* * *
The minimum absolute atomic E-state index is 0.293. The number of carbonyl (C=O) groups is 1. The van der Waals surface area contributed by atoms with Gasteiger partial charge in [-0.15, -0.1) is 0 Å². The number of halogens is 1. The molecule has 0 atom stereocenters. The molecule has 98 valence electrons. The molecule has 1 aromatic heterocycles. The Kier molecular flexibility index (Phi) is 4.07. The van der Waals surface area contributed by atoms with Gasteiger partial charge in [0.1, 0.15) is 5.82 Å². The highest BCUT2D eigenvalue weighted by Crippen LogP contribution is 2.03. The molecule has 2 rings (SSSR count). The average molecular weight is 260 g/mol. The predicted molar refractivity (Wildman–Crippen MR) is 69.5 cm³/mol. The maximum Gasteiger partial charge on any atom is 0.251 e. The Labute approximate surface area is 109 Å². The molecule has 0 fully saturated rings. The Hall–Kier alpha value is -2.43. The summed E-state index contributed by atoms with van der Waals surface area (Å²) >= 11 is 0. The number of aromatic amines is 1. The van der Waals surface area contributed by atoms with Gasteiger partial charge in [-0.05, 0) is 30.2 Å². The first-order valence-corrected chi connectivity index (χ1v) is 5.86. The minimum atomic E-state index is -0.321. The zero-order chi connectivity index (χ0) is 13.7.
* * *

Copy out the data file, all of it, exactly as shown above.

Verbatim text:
The minimum absolute atomic E-state index is 0.293. The number of carbonyl (C=O) groups is 1. The van der Waals surface area contributed by atoms with Gasteiger partial charge in [-0.15, -0.1) is 0 Å². The number of halogens is 1. The molecule has 0 atom stereocenters. The molecule has 98 valence electrons. The molecule has 1 aromatic heterocycles. The Kier molecular flexibility index (Phi) is 4.07. The van der Waals surface area contributed by atoms with Gasteiger partial charge in [0.1, 0.15) is 5.82 Å². The highest BCUT2D eigenvalue weighted by Crippen LogP contribution is 2.03. The molecule has 2 rings (SSSR count). The average molecular weight is 260 g/mol. The predicted molar refractivity (Wildman–Crippen MR) is 69.5 cm³/mol. The maximum Gasteiger partial charge on any atom is 0.251 e. The Labute approximate surface area is 109 Å². The molecule has 0 fully saturated rings. The Hall–Kier alpha value is -2.43. The summed E-state index contributed by atoms with van der Waals surface area (Å²) >= 11 is 0. The number of aromatic amines is 1. The van der Waals surface area contributed by atoms with Gasteiger partial charge in [-0.05, 0) is 30.2 Å². The first-order valence-corrected chi connectivity index (χ1v) is 5.86. The minimum atomic E-state index is -0.321. The zero-order chi connectivity index (χ0) is 13.7.